For archaeological support see Maeir2012: 247-250who dated two Judean levels in Gath to the period before 701 bc. There is also the phenomenon of the lmlk-stamps that have been found on several sites in the Shephelah and Negev and that had been used during a very short period just before Sennacherib devastated these places. Blakely and Hardin (2002: 12-13) narrow this period to the years 705-701 bc; they suggest that the produce was meant to support a rebellion; I suggest that it was meant for trade. Hardin 2012 has analysed finds in a Judean house from the late 8th century bc at Tell Halif in the northern Negev and has come to the conclusion (ibid.: 544-546) that this household took part in a regional economy by producing wine and perhaps textiles and by consumption of fish from the Mediterranean Sea or the Nile whereas the find of two bullae may have connected this household to the king. Aharoni (1972: 123-126) and Singer-Avitz (1999: 44-46) mention finds of late 8th-century bc Egyptian and Egyptian-style objects in Beersheba. According to Kletter (1998: 47-48 and 121-122) the late 8th century bc was also the period in which a new weight system that was partly connected to the Egyptian system came into use. Finkelstein and Na’aman (2004: 73-74) have argued that in the late 8th century bc the economy of Judah and the Shephelah in particular was well planned and state-organized with olive oil production in Tell Beit Mirsim and Beth-Shemesh. Textual evidence is given by ii Chron 32:27-29. Redford (1992: 356) suggests that some products of Hezekiah’s tribute to Sennacherib may have been of African origin and he mentions Isa 30:6-7 which describes trade between Judah and Egypt.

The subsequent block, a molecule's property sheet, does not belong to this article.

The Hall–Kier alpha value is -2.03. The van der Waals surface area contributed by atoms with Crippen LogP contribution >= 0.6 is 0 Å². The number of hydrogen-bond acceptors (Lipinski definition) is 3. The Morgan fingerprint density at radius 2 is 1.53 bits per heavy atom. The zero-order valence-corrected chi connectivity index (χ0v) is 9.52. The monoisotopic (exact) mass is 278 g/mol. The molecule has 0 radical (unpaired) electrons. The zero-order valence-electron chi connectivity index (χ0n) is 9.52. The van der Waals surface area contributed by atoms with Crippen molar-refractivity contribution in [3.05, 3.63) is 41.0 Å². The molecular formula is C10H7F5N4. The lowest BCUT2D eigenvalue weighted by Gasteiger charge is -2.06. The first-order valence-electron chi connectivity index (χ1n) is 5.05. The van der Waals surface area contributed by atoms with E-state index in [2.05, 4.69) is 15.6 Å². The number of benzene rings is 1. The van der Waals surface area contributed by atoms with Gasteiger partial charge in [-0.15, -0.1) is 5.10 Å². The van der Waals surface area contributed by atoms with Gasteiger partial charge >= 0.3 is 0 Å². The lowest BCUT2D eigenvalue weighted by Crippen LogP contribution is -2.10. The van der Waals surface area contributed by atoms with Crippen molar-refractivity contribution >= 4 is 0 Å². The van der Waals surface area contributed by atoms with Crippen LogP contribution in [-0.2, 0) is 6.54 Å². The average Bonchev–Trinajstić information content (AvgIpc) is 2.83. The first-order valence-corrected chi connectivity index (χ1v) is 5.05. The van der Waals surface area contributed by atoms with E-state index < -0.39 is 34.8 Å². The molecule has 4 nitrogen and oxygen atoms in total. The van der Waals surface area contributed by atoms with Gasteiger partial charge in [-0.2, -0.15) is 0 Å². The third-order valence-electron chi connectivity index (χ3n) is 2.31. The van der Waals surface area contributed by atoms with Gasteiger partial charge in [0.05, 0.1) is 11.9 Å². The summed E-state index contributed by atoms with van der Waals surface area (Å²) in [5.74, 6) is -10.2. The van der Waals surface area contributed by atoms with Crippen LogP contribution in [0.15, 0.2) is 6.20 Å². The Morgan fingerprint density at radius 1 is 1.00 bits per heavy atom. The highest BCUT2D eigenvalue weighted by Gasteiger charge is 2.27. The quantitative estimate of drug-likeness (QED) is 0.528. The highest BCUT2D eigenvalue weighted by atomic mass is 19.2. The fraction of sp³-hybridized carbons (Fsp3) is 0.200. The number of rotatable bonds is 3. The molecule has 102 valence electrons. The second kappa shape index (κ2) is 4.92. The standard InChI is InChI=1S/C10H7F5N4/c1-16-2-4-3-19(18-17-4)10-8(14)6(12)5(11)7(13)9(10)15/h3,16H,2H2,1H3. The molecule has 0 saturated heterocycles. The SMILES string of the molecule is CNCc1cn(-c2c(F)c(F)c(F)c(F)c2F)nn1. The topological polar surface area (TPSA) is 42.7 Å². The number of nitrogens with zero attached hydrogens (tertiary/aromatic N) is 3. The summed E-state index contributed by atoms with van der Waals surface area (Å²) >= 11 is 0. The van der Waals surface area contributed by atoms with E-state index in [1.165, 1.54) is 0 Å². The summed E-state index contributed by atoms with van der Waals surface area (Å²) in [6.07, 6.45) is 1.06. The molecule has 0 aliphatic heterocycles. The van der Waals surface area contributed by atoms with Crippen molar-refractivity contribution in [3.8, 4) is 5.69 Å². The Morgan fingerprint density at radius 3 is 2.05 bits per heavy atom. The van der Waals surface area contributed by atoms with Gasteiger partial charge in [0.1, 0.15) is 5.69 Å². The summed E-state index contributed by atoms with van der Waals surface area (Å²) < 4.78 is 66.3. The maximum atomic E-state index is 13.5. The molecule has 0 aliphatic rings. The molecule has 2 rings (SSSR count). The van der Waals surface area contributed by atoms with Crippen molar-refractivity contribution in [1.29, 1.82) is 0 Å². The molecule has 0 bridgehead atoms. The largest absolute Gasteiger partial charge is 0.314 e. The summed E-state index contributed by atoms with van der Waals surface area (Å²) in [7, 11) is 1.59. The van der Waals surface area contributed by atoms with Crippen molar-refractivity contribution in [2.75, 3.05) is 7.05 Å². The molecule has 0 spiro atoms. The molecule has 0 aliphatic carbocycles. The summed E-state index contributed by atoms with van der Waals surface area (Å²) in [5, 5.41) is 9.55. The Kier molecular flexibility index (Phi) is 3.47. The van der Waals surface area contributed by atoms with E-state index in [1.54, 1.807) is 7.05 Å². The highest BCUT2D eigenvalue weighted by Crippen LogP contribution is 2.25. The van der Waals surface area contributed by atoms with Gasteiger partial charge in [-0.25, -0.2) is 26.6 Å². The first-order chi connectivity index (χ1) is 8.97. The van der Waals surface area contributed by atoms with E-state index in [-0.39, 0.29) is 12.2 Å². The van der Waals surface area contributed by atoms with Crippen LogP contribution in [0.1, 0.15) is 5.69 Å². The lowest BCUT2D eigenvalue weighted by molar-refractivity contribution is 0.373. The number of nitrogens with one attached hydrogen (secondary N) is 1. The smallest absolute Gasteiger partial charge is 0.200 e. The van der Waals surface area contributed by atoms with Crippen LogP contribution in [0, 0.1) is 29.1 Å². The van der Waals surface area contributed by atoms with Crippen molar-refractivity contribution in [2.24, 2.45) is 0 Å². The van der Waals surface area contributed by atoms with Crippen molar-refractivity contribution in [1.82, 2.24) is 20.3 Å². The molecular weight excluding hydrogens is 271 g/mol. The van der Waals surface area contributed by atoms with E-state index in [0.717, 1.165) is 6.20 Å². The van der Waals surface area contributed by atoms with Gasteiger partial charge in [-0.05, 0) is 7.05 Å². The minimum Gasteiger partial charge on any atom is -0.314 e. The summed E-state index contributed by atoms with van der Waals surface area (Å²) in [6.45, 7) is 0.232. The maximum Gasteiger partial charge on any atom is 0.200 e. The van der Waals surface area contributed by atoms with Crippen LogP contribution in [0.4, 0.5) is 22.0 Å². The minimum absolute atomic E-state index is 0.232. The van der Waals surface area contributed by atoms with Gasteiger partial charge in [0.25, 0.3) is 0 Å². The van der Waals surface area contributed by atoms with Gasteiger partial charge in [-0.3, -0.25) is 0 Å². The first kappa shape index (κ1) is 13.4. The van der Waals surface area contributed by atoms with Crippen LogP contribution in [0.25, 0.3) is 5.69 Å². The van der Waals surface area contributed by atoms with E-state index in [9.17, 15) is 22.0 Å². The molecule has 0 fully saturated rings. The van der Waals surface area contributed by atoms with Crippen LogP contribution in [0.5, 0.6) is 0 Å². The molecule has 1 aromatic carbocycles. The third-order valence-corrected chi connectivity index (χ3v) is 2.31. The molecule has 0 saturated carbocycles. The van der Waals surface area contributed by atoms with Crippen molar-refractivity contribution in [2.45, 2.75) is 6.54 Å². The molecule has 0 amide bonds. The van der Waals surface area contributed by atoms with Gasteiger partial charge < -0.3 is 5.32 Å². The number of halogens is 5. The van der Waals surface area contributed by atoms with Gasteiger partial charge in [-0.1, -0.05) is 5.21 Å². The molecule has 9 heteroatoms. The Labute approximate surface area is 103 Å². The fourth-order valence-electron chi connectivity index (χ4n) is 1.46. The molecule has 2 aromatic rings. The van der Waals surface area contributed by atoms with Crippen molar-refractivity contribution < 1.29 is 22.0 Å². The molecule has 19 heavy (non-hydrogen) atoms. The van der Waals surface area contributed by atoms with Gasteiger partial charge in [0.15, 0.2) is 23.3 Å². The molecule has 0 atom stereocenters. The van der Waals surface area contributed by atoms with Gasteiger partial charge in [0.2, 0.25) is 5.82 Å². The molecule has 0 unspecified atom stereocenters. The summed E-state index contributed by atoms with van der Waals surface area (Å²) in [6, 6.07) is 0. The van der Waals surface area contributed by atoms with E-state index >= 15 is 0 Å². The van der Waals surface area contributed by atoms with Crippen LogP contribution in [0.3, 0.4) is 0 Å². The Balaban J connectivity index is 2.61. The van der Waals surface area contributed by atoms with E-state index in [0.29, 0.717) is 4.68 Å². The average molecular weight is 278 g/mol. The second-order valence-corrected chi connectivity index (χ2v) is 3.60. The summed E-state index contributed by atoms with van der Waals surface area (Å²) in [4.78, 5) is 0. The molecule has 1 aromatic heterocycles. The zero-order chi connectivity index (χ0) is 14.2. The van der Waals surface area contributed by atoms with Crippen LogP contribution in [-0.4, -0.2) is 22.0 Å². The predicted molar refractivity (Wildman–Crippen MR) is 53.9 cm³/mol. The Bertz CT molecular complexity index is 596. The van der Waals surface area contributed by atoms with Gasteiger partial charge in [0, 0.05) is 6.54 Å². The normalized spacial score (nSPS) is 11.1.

Tiglath-pileser: Tadmor and Yamada2011: text 42 lines 8’-15’; Sargon: Fuchs 1994: Annalen lines 53-57 and Prunk lines 25-26; Sennacherib: Grayson and Novotny 2012: text 4 lines 42-45.